This post was written by CBS News Legal Analyst Andrew Cohen.
Either way you look at it, the scathing report released today by the Office of Inspector General represents a fitting close to an era at the Justice Department marked not just by bad actors in government but by a cynical management philosophy that torched and then tainted all those touched by it. There was simply too large a gulf between the intelligence and integrity of people like Schlozman, Kyle Sampson, and Monica Goodling and the power they were given by their political bosses and operatives in the White House. These inapt and inept officials were destined to ruin things and they did.
And now it is left to the Obama Administration to determine what ought to be done with these wretched ministers. Just because the current administration, now down to its final hours in office, inexplicably chose last week not to prosecute Schlozman for alleged perjury doesn't mean that the new administration can't or shouldn't pursue such a case. Indeed, I believe that Eric Holder, the incoming Attorney General, could send a very clear message to his subordinates (and the rest of us) by forcing Schlozman to defend in a criminal court his words and his deeds.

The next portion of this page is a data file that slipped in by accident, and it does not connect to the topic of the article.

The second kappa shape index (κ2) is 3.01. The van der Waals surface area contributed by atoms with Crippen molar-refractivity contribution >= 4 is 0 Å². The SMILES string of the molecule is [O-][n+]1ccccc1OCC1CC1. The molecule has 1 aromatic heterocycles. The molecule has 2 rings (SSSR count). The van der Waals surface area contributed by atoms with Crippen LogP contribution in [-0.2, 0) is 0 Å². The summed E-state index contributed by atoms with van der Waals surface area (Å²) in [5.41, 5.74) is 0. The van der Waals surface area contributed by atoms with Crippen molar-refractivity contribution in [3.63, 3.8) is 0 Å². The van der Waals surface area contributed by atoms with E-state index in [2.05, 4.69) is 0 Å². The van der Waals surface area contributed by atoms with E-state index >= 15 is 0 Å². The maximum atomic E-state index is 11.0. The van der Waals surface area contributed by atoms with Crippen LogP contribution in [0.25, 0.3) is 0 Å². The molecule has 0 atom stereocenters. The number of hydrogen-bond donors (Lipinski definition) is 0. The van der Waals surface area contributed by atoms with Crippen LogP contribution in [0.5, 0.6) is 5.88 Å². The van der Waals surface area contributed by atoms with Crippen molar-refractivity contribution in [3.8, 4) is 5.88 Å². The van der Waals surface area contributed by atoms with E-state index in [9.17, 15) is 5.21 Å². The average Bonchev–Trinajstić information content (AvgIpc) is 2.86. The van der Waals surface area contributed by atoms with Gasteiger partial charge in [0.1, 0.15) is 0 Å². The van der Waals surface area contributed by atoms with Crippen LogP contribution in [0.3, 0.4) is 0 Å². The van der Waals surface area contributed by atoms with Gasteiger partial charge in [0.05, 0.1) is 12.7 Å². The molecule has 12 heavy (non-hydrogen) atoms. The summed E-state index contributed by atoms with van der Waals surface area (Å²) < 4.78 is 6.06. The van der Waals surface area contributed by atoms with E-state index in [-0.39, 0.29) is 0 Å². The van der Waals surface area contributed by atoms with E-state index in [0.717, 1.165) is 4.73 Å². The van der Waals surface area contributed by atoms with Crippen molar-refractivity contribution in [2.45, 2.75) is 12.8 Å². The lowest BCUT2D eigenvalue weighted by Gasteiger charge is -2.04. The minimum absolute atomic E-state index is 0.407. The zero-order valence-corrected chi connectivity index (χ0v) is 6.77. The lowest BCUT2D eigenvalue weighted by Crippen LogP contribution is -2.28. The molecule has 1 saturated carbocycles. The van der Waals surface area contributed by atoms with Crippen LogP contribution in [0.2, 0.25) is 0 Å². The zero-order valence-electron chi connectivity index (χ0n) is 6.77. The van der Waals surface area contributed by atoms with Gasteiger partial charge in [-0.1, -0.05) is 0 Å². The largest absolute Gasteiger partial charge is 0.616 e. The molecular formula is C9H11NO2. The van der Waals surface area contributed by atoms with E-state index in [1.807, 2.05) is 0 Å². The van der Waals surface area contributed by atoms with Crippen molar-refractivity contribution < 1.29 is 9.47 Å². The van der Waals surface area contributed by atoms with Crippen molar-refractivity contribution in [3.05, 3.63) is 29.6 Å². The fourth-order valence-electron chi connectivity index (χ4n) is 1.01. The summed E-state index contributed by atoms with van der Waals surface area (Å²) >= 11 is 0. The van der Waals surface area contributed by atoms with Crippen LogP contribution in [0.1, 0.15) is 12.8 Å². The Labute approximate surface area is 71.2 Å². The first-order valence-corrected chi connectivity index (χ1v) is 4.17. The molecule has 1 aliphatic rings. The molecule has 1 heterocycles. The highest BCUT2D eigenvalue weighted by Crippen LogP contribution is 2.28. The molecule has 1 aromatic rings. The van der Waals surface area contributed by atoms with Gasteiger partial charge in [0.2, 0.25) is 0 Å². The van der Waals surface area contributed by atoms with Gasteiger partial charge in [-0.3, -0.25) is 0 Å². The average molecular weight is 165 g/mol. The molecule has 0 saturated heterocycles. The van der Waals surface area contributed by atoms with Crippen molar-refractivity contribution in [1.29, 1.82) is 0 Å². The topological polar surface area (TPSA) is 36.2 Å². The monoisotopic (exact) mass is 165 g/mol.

I would like Schlozman to describe to a jury in Washington, for example, why he thought it was appropriate to say that he liked his coffee "Mary Frances Berry style… black and bitter." Berry, the former Chairwoman of the U.S. Civil Rights Commission, is a black woman. I would like him to tell his peers in the jury box and the press gallery why he thought it was okay in the 21st Century for a public servant to call his political adversaries "pinkos" and "commies" and "libs." When do the real victims of the trashing of the Justice Department—you and me and the rule of law—get our day in court against these sorts of partisan saboteurs?
Although reasonable people might disagree, I can understand the case for not prosecuting Dick Cheney or David Addington or John Yoo or Alberto Gonzales for their roles in devising and authorizing our infamous torture policies. But the Schlozman case, at this stage, is really quite simple; it is about perjury before the Congress. The fellow was caught two years ago, given an opportunity to come clean, and the OIG now says he explained his role untruthfully to lawmakers on Capitol Hill. Case closed.
A scandal of this magnitude merits a fall guy and I can't think of a better candidate than Schlozman, a man so gung-ho to be "right-thinking American" that he lost sight of law and justice and sense and honor.